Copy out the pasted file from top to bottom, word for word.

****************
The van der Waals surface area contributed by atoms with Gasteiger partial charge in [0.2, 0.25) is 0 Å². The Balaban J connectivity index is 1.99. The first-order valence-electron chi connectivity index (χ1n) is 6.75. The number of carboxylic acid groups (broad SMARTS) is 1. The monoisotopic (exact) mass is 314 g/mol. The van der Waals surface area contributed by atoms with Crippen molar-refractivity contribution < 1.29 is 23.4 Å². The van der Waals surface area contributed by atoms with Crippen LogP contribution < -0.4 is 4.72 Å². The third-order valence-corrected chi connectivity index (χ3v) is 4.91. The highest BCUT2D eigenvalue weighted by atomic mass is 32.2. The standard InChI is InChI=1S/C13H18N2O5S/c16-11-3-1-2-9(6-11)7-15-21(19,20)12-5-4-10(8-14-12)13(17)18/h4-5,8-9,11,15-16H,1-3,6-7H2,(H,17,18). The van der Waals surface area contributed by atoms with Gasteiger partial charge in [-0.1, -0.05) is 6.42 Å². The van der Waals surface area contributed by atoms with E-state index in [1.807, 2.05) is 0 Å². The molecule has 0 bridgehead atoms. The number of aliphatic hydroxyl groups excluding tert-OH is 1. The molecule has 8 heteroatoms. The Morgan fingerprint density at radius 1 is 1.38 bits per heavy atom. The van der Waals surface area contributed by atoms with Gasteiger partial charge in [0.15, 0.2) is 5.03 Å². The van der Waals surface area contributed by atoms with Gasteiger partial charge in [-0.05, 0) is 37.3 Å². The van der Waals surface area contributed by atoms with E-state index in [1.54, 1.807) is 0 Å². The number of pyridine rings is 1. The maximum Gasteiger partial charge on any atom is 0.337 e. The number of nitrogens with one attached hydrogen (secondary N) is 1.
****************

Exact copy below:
The van der Waals surface area contributed by atoms with Gasteiger partial charge in [0.2, 0.25) is 0 Å². The Balaban J connectivity index is 1.99. The first-order valence-electron chi connectivity index (χ1n) is 6.75. The number of carboxylic acid groups (broad SMARTS) is 1. The monoisotopic (exact) mass is 314 g/mol. The van der Waals surface area contributed by atoms with Crippen molar-refractivity contribution < 1.29 is 23.4 Å². The van der Waals surface area contributed by atoms with Crippen LogP contribution < -0.4 is 4.72 Å². The third-order valence-corrected chi connectivity index (χ3v) is 4.91. The highest BCUT2D eigenvalue weighted by atomic mass is 32.2. The standard InChI is InChI=1S/C13H18N2O5S/c16-11-3-1-2-9(6-11)7-15-21(19,20)12-5-4-10(8-14-12)13(17)18/h4-5,8-9,11,15-16H,1-3,6-7H2,(H,17,18). The van der Waals surface area contributed by atoms with Gasteiger partial charge in [-0.1, -0.05) is 6.42 Å². The van der Waals surface area contributed by atoms with E-state index in [1.807, 2.05) is 0 Å². The molecule has 0 bridgehead atoms. The number of aliphatic hydroxyl groups excluding tert-OH is 1. The molecule has 8 heteroatoms. The Morgan fingerprint density at radius 1 is 1.38 bits per heavy atom. The van der Waals surface area contributed by atoms with Gasteiger partial charge in [0.15, 0.2) is 5.03 Å². The van der Waals surface area contributed by atoms with Gasteiger partial charge in [-0.05, 0) is 37.3 Å². The van der Waals surface area contributed by atoms with E-state index in [1.54, 1.807) is 0 Å². The number of pyridine rings is 1. The maximum Gasteiger partial charge on any atom is 0.337 e. The number of nitrogens with one attached hydrogen (secondary N) is 1.